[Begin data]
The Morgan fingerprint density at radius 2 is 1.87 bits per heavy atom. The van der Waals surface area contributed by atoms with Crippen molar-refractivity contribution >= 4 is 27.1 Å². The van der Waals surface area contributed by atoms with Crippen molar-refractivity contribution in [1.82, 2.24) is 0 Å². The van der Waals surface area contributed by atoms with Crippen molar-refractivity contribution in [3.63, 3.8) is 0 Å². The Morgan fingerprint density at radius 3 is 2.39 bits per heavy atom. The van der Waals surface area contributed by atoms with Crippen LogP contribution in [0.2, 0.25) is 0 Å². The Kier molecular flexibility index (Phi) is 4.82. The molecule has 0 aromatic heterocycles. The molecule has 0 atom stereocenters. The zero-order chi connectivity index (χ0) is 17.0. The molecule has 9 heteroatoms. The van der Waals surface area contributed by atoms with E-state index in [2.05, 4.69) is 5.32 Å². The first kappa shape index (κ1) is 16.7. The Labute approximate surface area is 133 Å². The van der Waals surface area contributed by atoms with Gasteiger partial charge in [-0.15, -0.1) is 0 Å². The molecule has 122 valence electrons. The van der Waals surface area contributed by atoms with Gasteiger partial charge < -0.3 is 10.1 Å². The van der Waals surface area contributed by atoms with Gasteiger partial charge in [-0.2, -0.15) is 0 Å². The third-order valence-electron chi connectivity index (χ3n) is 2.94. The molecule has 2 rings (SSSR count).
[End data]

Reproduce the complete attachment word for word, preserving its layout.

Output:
The Morgan fingerprint density at radius 2 is 1.87 bits per heavy atom. The van der Waals surface area contributed by atoms with Crippen molar-refractivity contribution >= 4 is 27.1 Å². The van der Waals surface area contributed by atoms with Crippen molar-refractivity contribution in [1.82, 2.24) is 0 Å². The van der Waals surface area contributed by atoms with Crippen molar-refractivity contribution in [3.63, 3.8) is 0 Å². The Morgan fingerprint density at radius 3 is 2.39 bits per heavy atom. The van der Waals surface area contributed by atoms with Crippen LogP contribution in [0.2, 0.25) is 0 Å². The Kier molecular flexibility index (Phi) is 4.82. The molecule has 0 aromatic heterocycles. The molecule has 0 atom stereocenters. The zero-order chi connectivity index (χ0) is 17.0. The molecule has 9 heteroatoms. The van der Waals surface area contributed by atoms with E-state index in [2.05, 4.69) is 5.32 Å². The first kappa shape index (κ1) is 16.7. The Labute approximate surface area is 133 Å². The van der Waals surface area contributed by atoms with Gasteiger partial charge in [-0.15, -0.1) is 0 Å². The molecule has 122 valence electrons. The van der Waals surface area contributed by atoms with Gasteiger partial charge < -0.3 is 10.1 Å². The van der Waals surface area contributed by atoms with Gasteiger partial charge in [-0.2, -0.15) is 0 Å². The third-order valence-electron chi connectivity index (χ3n) is 2.94. The molecule has 2 rings (SSSR count).